Remember when clients were paying five-digit deposits for the privilege of waiting six months or more for you to start their project? Marketing amounted to little more than a job sign and a quarterly newsletter to keep your name in front of past customers. It was only two years ago, but it might as well have been last century. Now revenue is off 40%, everybody has cut staff and prices, and half the competition’s business cards display company names that end with “Building” to which a handwritten “and Remodeling” has hastily been added.
Many remodelers tell me that, in this environment, people just aren’t buying. True, but not because they don’t want to. They still have the itch, but they need new ways to scratch it. This recession has changed the way that people buy, and you have to make corresponding adjustments in the way you sell.
Worry work. For starters, learn how to work with homeowners who are seriously worried, not just about their home’s value, but about their job security. So many of the decisions they made a few years ago have gone sour that they just can’t get off the dime.
Your role is to be sympathetic and reassuring. Pat answers won’t work. You need to learn how to listen for the worry that lies behind homeowners’ indecision and find ways to help them face down their fears. More than ever, you need to be an adviser. Getting the job is secondary; winning over a client comes first.
Flex plan. It used to be that you called the shots, but today you need to be more flexible. With money so tight, people need more options. That could mean a smaller deposit or smaller progress payments spread out over a longer period of time. Or it could mean operating with more of an open book. In past recessions, for example, some remodelers had success with cost-plus arrangements because it made clients feel more secure about getting the best possible price.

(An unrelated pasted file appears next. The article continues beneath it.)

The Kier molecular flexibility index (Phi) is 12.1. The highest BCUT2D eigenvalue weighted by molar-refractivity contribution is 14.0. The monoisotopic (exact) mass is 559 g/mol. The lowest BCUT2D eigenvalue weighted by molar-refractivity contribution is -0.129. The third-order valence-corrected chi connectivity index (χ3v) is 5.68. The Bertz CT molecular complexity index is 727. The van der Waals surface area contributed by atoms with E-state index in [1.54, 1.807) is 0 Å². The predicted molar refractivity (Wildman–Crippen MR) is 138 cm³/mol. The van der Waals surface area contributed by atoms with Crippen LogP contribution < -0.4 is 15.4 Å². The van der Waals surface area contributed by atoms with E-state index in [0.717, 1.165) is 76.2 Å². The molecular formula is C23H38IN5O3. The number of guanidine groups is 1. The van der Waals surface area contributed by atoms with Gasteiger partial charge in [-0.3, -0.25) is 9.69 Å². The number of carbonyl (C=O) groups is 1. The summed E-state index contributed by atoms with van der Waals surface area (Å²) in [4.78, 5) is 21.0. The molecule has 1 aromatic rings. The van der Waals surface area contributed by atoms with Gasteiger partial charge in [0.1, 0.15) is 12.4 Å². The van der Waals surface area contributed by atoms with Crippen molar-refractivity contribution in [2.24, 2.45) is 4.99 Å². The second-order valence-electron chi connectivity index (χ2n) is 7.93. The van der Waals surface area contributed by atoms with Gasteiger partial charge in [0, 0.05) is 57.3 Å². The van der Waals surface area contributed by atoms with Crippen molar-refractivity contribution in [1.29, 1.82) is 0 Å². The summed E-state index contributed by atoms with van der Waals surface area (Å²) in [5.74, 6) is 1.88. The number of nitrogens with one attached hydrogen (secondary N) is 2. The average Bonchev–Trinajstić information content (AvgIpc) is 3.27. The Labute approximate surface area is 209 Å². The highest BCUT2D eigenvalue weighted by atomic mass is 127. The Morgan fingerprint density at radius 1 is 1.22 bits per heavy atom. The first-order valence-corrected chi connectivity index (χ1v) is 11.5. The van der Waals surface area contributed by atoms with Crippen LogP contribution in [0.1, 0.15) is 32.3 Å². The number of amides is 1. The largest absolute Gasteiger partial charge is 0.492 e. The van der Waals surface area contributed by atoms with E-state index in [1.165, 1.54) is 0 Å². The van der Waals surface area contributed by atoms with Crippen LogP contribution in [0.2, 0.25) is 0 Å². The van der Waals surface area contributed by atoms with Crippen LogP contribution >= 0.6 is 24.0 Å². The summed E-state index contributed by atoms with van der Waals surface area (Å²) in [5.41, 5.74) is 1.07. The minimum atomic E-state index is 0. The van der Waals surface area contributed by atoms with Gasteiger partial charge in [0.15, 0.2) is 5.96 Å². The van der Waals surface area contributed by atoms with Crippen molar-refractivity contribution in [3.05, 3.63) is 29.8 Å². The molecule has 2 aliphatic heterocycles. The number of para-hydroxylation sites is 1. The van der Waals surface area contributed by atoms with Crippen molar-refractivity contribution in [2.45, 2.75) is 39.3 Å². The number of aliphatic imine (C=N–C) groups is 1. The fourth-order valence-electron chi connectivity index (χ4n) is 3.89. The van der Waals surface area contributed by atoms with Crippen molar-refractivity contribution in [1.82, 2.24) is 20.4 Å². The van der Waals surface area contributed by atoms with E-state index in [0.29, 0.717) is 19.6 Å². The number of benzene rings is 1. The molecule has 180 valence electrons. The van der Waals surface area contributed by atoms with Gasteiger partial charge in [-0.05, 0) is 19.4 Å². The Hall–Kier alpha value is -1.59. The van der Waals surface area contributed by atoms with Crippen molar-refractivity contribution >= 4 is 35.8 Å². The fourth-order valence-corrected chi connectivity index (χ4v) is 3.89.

Delayed gratification. Replacement companies have jumped on the stimulus package as a way to generate new business, but most full-service remodelers don’t see much they can use. I think it’s worth a second look.
A lot of homeowners are only vaguely aware of the stimulus or else they don’t understand how it might apply to them. But they all have a water heater, a furnace or boiler, a roof, and windows and doors. Even if you subcontract all of the stimulus work, talking about it with clients keeps lines of communication open, and any savings they realize will forever be associated with your smiling face. That’s going to have real value down the road.
This market is tougher than any I’ve seen, and I’ve been watching for almost 40 years. When it finally turns around — and it will — “business as usual” is going to look completely different.
How are you adapting?